For the past several weeks, I’ve been involved in relatively frequent conversations on a related set of topics with Kainenchen, Samhaine, the Wombat Warlord, and this guy. This got started as a result of talking about the theoretical setting in which the veytikka and the beruch dwell. From the start, I had imagined it including humans, and honestly have a hard time getting my brain around a setting that doesn’t include any humans. Kainenchen objected strongly, and favored the idea of a setting (not necessarily this setting, but some theoretical setting) with no humans. We went around and around about why humans are or are not necessary for a setting, and brought the topic up around the above listed gentlemen of note. For the record, I’m now more interested in the player psychology of the whole thing than the anything else about it. I will attempt to represent the views of others in as impartial a light as possible, despite holding the opposite view myself.
For starters, I asserted that humans are a helpful touchstone for players new to the setting. If everything else is going to be strange (not even any other been-done-before fantasy races), having humanity as a clear point of familiarity is useful for making the setting still feel approachable. Kainenchen countered that a setting without humans would establish its own baseline of normalcy that could be (here I’m presuming K’s motives) a purer fantasy. It’s tied up in some rather thorny conversations about otherness that are… materially different if one has grown up as a straight white Anglo-Saxon (okay, I’m actually mostly Norman, I think) Protestant male. I’m going to tear this post away from the issues of race and otherness that this whole line of conversation leads to, though, because… well, I can’t speak about it in a remotely educated way, and I would rather not embarrass myself further on the internet. Fortunately, K has not decided I am a terrible person as a result of these conversations.
Moving along. So you have a setting in which there’s a lot of new, weird stuff, plus humans; or you have a setting in which there is a lot of new, weird stuff full stop. Samhaine approached the question as a GM, noting that getting players to read enough background material to make this feasible has been a challenge in the past. Some percentage of the overall player populace are simply disinterested in engaging with whatever idea the GM wants to put into the world, whether it’s a new kind of magic or a new race.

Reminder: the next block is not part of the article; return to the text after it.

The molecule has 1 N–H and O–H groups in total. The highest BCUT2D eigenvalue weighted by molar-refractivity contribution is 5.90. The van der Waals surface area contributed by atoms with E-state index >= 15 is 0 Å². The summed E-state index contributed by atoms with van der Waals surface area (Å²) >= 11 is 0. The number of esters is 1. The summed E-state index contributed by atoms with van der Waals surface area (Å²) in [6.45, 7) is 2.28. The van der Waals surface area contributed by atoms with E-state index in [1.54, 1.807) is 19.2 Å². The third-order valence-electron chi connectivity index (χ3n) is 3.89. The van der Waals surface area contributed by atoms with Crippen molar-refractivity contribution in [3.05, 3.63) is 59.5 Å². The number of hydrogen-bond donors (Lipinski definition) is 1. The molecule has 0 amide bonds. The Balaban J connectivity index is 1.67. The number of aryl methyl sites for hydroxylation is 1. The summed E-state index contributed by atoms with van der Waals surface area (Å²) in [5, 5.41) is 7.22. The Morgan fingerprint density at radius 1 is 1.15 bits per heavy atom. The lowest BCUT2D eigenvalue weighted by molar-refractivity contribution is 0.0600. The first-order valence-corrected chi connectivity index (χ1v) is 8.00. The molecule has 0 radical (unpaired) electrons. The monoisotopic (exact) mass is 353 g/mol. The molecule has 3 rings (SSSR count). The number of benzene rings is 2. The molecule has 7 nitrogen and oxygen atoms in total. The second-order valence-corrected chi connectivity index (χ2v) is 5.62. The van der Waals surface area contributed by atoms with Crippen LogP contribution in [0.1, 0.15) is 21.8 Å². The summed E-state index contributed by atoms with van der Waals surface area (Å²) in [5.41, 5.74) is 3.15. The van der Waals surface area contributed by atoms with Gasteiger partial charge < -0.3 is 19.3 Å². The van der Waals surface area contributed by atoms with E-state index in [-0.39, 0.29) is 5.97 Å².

I’m about to start rambling a lot more.
This connected nicely to a conversation with That Guy (passport photo linked above), which he approached from a PC and GM perspective, and further from a writer perspective. As a PC or GM, he’s strongly in favor of settings that don’t require him to read background material to get what’s going on. He’s going to ignore most of a setting’s published metaplot and fiddly details, and he doesn’t care to read a 400-page tome on the setting. As a writer, he has a solid track record for creating settings with reams of background material. To clarify, this is not criticism of my simian friend; I think this approach is pretty common, and that’s the point of this post. As a writer, you might be able to sell the GMs in your audience on your setting’s cool ideas, but a higher percentage of the player populace won’t care, and will roll their eyes when the GM starts talking about the cool ideas you’ve written into the setting.
This brings me to a countervailing opinion: this post by the Wombat Warlord. He’s addressing cultures that will presumably be human or one of the more standard fantasy races, and railing against the cliches. Now, it makes a difference that WW is (I think) addressing video games more than any other medium, while the rest of this conversation has been about tabletop games. The list of common cultures he lists bites a bit close to home for me; jumping over to LARPing, I think we all felt KG was exploring new ground when they introduced a Mongolian culture, to say nothing of having several cultures that weren’t from the British Isles (note: this is not a shot at any other LARP). But WW wants something still more off-the-beaten-path, and (because we discussed this last night) explicitly does not regard the familiarity of humans as necessary.